Posted on May 07, 2021, 4 p.m.
The AIP diet was designed to help reduce inflammation, pain, and other symptoms caused by autoimmune diseases, such as lupus, celiac disease, rheumatoid arthritis, inflammatory bowel disease, psoriasis, Hashimoto thyroiditis, dermatomyositis, multiple sclerosis, Graves disease, and type 1 diabetes.
While many who follow the autoimmune protocol diet report having improvements in the way that they feel as well as their symptoms of autoimmune diseases decreasing such as fatigue, gut issue, and joint pain, research on the AIP diet is limited yet very promising.
The healthy immune system produces antibodies that attack foreign pathogens or harmful cells in the body, however, those with autoimmune disorders have an immune system that mistakenly tends to produce antibodies that attack healthy cells and tissues rather than fight infections. This can lead to a variety of symptoms ranging from fatigue, brain fog, diarrhea, joint pain, abdominal pain, and tissue and nerve damage.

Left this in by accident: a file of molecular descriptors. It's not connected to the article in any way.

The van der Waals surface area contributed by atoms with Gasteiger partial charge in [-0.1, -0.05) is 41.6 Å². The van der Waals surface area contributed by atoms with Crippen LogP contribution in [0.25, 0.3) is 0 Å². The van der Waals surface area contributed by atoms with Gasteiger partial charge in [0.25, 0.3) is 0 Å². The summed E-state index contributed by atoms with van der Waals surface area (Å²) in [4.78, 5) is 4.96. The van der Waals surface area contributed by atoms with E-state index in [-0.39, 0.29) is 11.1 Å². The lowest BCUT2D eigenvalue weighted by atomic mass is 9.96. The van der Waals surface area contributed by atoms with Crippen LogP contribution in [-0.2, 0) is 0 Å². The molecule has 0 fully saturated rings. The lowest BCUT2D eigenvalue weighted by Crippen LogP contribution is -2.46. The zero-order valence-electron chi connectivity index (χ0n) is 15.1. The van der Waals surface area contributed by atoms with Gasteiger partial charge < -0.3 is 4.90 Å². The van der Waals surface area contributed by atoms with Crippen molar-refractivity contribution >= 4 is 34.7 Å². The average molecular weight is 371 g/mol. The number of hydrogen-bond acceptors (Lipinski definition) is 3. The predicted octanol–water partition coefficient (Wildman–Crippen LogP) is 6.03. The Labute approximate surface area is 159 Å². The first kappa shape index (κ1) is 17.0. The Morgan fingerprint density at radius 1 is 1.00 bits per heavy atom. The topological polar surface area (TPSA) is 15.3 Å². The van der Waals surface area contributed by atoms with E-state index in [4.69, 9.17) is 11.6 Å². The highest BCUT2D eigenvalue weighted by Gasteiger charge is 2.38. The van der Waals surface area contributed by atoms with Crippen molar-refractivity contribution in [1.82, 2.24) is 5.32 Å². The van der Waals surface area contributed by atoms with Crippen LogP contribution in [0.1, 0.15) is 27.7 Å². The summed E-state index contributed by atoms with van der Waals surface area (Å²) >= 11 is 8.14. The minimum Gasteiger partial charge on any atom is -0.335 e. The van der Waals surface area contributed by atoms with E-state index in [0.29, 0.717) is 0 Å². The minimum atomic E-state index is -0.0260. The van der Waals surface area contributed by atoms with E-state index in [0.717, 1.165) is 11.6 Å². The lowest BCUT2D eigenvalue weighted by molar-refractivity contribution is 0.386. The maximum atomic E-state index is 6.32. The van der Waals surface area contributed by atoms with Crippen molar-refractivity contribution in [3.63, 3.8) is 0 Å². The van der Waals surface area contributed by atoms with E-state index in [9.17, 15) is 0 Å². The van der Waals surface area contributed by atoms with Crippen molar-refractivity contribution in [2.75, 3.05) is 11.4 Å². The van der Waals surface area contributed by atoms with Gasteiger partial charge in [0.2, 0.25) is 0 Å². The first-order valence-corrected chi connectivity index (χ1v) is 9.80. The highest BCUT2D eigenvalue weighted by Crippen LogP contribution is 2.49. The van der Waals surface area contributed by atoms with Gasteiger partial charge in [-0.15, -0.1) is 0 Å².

Autoimmune diseases are thought to be caused by a variety of factors such as genetic propensity, infection, inflammation, stress, and medications. Some research also suggests that in those who are susceptible damage to the gut barrier can lead to increased intestinal permeability, and this leaky gut may trigger the development of certain autoimmune diseases. Additionally, certain foods can possibly increase gut permeability which can increase the likelihood of leaky gut.